- Using Pearson’s correlation coefficient from linear regression analysis and the scatterplots, correlations among the three variables were calculated:
- ACD with anterior-perspective ratios
- ACD with temporal-perspective ratios
- Anterior-perspective ratio with temporal-perspective ratios
A total of 275 eyes from 143 patients were assessed. The study population consisted of 53% women and 47% men. The mean age of participants was about 51 years and mean ACD 3.04 mm. Of the 77 eyes with shallow ACD (≤2.7 mm), mean ACD was 2.44±0.18 mm. Of the 77 eyes with shallow AC, 52 (67.5%) were from women. A summary of the demographic details of the patients and clinical characteristics of the samples is displayed in Table 1.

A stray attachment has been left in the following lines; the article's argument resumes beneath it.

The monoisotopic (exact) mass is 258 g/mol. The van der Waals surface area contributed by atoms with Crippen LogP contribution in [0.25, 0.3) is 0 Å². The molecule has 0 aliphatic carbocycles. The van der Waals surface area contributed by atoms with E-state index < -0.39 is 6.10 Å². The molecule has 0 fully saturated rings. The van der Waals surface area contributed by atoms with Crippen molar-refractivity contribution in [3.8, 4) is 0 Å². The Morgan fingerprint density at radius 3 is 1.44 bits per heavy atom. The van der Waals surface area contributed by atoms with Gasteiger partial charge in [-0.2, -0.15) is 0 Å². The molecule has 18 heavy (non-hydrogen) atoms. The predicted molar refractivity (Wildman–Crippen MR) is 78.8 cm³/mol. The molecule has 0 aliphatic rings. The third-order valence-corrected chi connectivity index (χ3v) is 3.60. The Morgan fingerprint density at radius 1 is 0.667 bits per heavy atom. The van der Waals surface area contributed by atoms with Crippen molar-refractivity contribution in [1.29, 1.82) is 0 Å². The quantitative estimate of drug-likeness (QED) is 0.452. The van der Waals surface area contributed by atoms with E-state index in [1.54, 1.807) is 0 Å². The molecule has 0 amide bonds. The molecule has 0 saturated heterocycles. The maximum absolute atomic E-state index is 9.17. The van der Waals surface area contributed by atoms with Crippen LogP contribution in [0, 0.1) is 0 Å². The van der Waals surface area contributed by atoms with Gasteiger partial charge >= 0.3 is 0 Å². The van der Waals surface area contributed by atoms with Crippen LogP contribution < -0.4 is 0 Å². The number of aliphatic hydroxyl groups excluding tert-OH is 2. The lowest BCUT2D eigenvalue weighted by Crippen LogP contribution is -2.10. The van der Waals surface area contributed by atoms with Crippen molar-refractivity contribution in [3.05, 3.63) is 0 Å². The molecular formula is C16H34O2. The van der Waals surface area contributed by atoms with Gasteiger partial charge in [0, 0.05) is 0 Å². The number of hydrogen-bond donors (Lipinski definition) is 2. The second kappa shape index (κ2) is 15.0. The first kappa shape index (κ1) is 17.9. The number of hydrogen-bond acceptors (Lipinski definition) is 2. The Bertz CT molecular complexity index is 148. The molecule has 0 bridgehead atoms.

Table 1 Summary of Patient Demographics and Clinical Characteristics of Obtained Samples
From the anterior perspective, 16 eyes had ratios of ≤0.2 with mean ACD 2.22 mm, 67 ratios of 0.21–0.4 with mean ACD 2.54 mm, 105 ratios of 0.41–0.6 with mean ACD 3.08 mm, 80 ratios of 0.61–0.8 with mean ACD 3.49 mm, and seven ratios >0.81 with mean ACD 3.85 mm (Figure 2A).
From the temporal perspective, five eyes had ratios of ≤0.2 with mean ACD 2.17 mm, 74 ratios of 0.21–0.4 with mean ACD 2.47 mm, 124 ratios of 0.41–0.6 with ACD 3.13 mm, 68 eyes ratios of 0.61–0.8 with mean ACD of 3.52 mm, and four ratios >0.81 with amean ACD 3.59 mm (Figure 2B).
The AUC of the anterior perspective was 0.990 (95% CI 0.982─0.997) and of the temporal perspective 0.993 (95% CI 0.988─0.999), suggesting good overall accuracy of both perspectives in detecting shallow AC (Figure 3).